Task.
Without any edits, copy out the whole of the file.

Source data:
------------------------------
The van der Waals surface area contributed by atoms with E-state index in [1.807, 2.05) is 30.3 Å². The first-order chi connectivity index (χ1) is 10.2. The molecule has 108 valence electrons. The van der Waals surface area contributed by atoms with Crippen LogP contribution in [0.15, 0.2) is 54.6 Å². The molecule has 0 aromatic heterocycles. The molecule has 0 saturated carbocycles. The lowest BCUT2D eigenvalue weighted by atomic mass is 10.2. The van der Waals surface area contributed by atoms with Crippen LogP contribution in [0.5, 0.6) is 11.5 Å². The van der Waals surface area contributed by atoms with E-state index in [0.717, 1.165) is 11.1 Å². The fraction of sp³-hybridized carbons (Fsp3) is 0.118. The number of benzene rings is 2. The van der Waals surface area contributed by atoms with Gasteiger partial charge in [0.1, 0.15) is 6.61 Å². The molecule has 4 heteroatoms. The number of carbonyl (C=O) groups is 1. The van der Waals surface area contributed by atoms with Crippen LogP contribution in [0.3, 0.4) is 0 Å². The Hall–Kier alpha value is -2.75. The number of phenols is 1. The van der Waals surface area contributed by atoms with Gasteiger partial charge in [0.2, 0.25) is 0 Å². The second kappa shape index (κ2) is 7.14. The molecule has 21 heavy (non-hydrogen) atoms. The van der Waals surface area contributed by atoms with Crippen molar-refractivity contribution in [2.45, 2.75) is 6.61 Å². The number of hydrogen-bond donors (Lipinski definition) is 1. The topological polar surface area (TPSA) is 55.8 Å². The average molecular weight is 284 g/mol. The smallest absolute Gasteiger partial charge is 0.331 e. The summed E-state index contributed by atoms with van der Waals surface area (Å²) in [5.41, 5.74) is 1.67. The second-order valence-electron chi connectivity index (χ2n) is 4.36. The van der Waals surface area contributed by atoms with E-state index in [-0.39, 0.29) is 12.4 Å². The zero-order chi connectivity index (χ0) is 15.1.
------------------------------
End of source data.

The van der Waals surface area contributed by atoms with E-state index in [1.807, 2.05) is 30.3 Å². The first-order chi connectivity index (χ1) is 10.2. The molecule has 108 valence electrons. The van der Waals surface area contributed by atoms with Crippen LogP contribution in [0.15, 0.2) is 54.6 Å². The molecule has 0 aromatic heterocycles. The molecule has 0 saturated carbocycles. The lowest BCUT2D eigenvalue weighted by atomic mass is 10.2. The van der Waals surface area contributed by atoms with Crippen LogP contribution in [0.5, 0.6) is 11.5 Å². The van der Waals surface area contributed by atoms with E-state index in [0.717, 1.165) is 11.1 Å². The fraction of sp³-hybridized carbons (Fsp3) is 0.118. The number of benzene rings is 2. The van der Waals surface area contributed by atoms with Gasteiger partial charge in [0.1, 0.15) is 6.61 Å². The molecule has 4 heteroatoms. The number of carbonyl (C=O) groups is 1. The van der Waals surface area contributed by atoms with Crippen LogP contribution in [0.3, 0.4) is 0 Å². The Hall–Kier alpha value is -2.75. The number of phenols is 1. The van der Waals surface area contributed by atoms with Gasteiger partial charge in [0.2, 0.25) is 0 Å². The second kappa shape index (κ2) is 7.14. The molecule has 21 heavy (non-hydrogen) atoms. The van der Waals surface area contributed by atoms with Crippen molar-refractivity contribution in [2.45, 2.75) is 6.61 Å². The number of hydrogen-bond donors (Lipinski definition) is 1. The topological polar surface area (TPSA) is 55.8 Å². The average molecular weight is 284 g/mol. The smallest absolute Gasteiger partial charge is 0.331 e. The summed E-state index contributed by atoms with van der Waals surface area (Å²) in [5.41, 5.74) is 1.67. The second-order valence-electron chi connectivity index (χ2n) is 4.36. The van der Waals surface area contributed by atoms with E-state index in [-0.39, 0.29) is 12.4 Å². The zero-order chi connectivity index (χ0) is 15.1.